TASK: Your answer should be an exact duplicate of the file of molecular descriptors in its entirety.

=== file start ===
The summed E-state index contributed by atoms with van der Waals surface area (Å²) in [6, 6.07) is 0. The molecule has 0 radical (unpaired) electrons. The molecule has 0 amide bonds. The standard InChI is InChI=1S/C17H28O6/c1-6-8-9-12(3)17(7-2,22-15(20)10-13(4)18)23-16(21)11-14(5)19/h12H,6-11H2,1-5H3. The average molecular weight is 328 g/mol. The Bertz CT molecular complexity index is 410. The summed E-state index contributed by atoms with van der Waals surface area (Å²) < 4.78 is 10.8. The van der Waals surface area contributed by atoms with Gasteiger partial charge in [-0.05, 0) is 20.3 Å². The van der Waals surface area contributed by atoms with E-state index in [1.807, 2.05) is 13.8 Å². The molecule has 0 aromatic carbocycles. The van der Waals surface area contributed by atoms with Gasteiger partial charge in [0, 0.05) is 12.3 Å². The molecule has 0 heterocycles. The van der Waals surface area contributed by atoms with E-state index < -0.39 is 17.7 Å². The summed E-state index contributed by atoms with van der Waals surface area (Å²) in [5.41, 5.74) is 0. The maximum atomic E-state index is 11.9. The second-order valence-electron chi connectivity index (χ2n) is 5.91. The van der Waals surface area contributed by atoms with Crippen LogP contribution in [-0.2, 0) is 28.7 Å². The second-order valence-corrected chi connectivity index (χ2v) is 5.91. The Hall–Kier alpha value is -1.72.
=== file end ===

The summed E-state index contributed by atoms with van der Waals surface area (Å²) in [6, 6.07) is 0. The molecule has 0 radical (unpaired) electrons. The molecule has 0 amide bonds. The standard InChI is InChI=1S/C17H28O6/c1-6-8-9-12(3)17(7-2,22-15(20)10-13(4)18)23-16(21)11-14(5)19/h12H,6-11H2,1-5H3. The average molecular weight is 328 g/mol. The Bertz CT molecular complexity index is 410. The summed E-state index contributed by atoms with van der Waals surface area (Å²) < 4.78 is 10.8. The van der Waals surface area contributed by atoms with Gasteiger partial charge in [-0.05, 0) is 20.3 Å². The van der Waals surface area contributed by atoms with E-state index in [1.807, 2.05) is 13.8 Å². The molecule has 0 aromatic carbocycles. The van der Waals surface area contributed by atoms with Gasteiger partial charge in [0, 0.05) is 12.3 Å². The molecule has 0 heterocycles. The van der Waals surface area contributed by atoms with E-state index < -0.39 is 17.7 Å². The summed E-state index contributed by atoms with van der Waals surface area (Å²) in [5.41, 5.74) is 0. The maximum atomic E-state index is 11.9. The second-order valence-electron chi connectivity index (χ2n) is 5.91. The van der Waals surface area contributed by atoms with Crippen LogP contribution in [-0.2, 0) is 28.7 Å². The second-order valence-corrected chi connectivity index (χ2v) is 5.91. The Hall–Kier alpha value is -1.72.